What Would an Independent Scotland Look Like?

It's a real possibility now, after all.

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In June 2014, the Scottish government will mark the 700th anniversary of the Battle of Bannockburn, a decisive and significant victory for Robert the Bruce and the forces of independence over King Edward II of England. July and August will see Glasgow host the Commonwealth Games, and in September Gleneagles in Perthshire will stage the Ryder Cup. And, at the conclusion of this festival of history and sport, Scotland will go to the polls to vote in a referendum on whether to secede from the United Kingdom.

The Scottish National Party (SNP), currently in the majority in the Scottish Parliament, has been campaigning for independence and social democracy since its inception in 1934. Nevertheless, and even given the patriotic fervor bound to envelope Scotland in 2014, its leader and First Minister Alex Salmond faces an uphill battle to persuade a majority of Scots that severing its ties to London will be good for them. Polling data on a straight yes-or-no question indicates that support for independence fluctuates between 25 and 40 percent.

Can Scotland become a viable nation-state? To answer that question, we need to establish what an independent Scotland might look like. In many areas, including health care, education, and the law, Scotland has had control over its own affairs since devolution in 1998. Scotland maintains its own universal health-care system, NHS Scotland, which is more generous in some ways than its counterpart in England and Wales. There are no charges for prescription drugs in Scotland, for example. Care for the elderly is free. And the SNP continues to oppose any role for the private sector in the NHS.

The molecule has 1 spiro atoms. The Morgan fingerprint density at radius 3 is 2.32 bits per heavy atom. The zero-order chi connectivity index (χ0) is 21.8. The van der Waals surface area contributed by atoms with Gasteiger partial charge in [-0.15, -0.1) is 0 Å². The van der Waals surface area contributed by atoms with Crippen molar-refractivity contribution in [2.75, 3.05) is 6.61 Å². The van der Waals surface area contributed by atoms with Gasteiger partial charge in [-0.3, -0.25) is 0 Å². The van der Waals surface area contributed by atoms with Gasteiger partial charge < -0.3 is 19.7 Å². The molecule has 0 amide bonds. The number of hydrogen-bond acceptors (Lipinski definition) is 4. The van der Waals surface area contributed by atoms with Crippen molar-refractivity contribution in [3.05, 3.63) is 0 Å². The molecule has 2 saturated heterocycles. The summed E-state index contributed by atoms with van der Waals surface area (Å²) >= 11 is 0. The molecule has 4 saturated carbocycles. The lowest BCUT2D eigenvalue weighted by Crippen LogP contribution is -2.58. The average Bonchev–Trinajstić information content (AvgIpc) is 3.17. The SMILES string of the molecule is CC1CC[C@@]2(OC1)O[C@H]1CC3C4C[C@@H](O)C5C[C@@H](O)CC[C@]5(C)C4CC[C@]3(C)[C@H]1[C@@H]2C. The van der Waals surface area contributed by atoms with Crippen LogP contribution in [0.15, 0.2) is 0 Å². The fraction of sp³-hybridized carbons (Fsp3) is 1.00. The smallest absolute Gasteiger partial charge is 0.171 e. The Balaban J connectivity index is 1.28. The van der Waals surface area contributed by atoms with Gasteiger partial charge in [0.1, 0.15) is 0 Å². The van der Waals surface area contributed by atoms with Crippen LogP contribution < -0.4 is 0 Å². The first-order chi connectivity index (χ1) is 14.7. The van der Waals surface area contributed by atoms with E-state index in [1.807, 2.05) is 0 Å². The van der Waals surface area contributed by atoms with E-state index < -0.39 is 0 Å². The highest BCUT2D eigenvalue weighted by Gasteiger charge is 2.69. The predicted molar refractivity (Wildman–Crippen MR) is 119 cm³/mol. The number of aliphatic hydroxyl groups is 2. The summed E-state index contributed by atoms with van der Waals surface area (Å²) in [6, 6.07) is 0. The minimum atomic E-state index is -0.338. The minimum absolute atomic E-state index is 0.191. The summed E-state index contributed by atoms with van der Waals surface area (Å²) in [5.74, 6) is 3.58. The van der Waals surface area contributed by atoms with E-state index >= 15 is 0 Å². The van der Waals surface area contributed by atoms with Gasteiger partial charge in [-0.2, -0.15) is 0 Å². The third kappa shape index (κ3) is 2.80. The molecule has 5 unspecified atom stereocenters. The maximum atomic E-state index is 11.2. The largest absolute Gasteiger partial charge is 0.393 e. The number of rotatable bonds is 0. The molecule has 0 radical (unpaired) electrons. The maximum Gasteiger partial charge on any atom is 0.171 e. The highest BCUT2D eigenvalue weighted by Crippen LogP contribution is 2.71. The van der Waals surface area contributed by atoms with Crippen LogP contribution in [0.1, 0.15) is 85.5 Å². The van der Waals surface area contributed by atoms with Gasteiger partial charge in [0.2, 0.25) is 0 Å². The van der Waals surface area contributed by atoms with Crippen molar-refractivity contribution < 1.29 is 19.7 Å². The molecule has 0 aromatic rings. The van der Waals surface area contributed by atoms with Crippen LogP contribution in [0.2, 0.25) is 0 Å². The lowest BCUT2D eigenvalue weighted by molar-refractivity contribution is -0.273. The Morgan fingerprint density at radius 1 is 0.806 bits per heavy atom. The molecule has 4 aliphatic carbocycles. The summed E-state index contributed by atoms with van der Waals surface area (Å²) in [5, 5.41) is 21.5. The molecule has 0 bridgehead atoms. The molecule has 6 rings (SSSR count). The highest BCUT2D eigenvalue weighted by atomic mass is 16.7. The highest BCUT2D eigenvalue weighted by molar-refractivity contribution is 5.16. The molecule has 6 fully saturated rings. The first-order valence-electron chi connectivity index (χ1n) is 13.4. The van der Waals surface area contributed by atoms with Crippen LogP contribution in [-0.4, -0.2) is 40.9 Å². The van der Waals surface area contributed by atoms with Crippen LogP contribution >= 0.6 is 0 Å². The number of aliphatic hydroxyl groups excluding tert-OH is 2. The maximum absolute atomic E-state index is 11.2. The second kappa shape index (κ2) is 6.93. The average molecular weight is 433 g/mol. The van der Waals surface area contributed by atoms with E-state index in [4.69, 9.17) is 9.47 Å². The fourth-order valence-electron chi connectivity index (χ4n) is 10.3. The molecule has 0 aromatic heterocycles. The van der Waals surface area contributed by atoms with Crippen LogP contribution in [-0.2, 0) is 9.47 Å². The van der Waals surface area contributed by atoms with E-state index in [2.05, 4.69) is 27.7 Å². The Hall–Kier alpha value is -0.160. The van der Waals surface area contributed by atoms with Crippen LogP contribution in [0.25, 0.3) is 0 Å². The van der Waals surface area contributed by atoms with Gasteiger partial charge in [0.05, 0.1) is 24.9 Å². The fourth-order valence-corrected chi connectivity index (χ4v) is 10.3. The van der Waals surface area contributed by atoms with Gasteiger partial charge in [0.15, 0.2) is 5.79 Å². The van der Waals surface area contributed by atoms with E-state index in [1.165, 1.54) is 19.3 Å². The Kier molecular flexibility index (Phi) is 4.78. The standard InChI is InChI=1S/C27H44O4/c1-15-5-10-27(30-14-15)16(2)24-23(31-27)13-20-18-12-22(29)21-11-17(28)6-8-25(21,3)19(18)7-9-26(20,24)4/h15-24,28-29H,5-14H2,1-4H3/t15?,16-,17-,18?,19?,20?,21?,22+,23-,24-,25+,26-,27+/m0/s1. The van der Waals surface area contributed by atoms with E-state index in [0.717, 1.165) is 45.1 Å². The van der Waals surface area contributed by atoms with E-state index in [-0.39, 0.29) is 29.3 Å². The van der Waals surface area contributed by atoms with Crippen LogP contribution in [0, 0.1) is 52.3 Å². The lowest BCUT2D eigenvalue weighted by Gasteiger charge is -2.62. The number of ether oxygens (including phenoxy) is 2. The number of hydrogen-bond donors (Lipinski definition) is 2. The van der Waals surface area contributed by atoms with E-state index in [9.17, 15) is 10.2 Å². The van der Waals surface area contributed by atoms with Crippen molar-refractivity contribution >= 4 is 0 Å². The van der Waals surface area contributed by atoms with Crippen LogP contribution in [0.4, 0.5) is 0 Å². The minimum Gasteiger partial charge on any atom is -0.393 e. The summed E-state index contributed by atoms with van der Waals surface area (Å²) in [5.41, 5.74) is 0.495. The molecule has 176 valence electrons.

When it comes to college education, Scottish universities do not charge Scottish or E.U. students tuition fees, although undergraduates from the rest of the U.K. are charged up to £9,000 ($14,500) a year. In other words, provided they can afford it, the SNP would seek to model themselves on Scandinavian democracies like Norway and Denmark, emphasizing the role and responsibility of the state to provide universal benefits, and the need to support the economy through expenditures on jobs and infrastructure.

However, when it comes to matters under London's purview -- defense, foreign policy, and the currency -- the picture is altogether less clear. On national security, for instance, Britain's Ministry of Defence (MoD) is not currently planning for Scottish independence, and an MoD spokesperson told me the Scottish government hasn't spoken with London about forming a separate armed service for itself. The Scottish Government had no comment -- nor would it remark on numbers floated by The Independent that suggested it would seek to maintain a defense force of 12,500 armed servicemen with 20 to 25 naval vessels.

A principal point of contention is the United Kingdom's nuclear deterrent, the submarine-launched Trident missile system based at Her Majesty's Naval Base Clyde in western Scotland. The MoD is not contemplating any policy that would move the missiles from their present location, yet a spokesperson for the Scottish Government was clear any scenario that would keep nuclear materials in Scotland would be unacceptable. It is the current position of the Scottish Government to "ensure an appropriate transition and relocation" of Trident out of Scottish territorial waters. The SNP is, however, in the process of debating its historic opposition to NATO membership, long rejected as an alliance with a nuclear capability.

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Liam Hoare, a freelance writer specializing in foreign affairs, has written for The Forward and The Jewish Chronicle.

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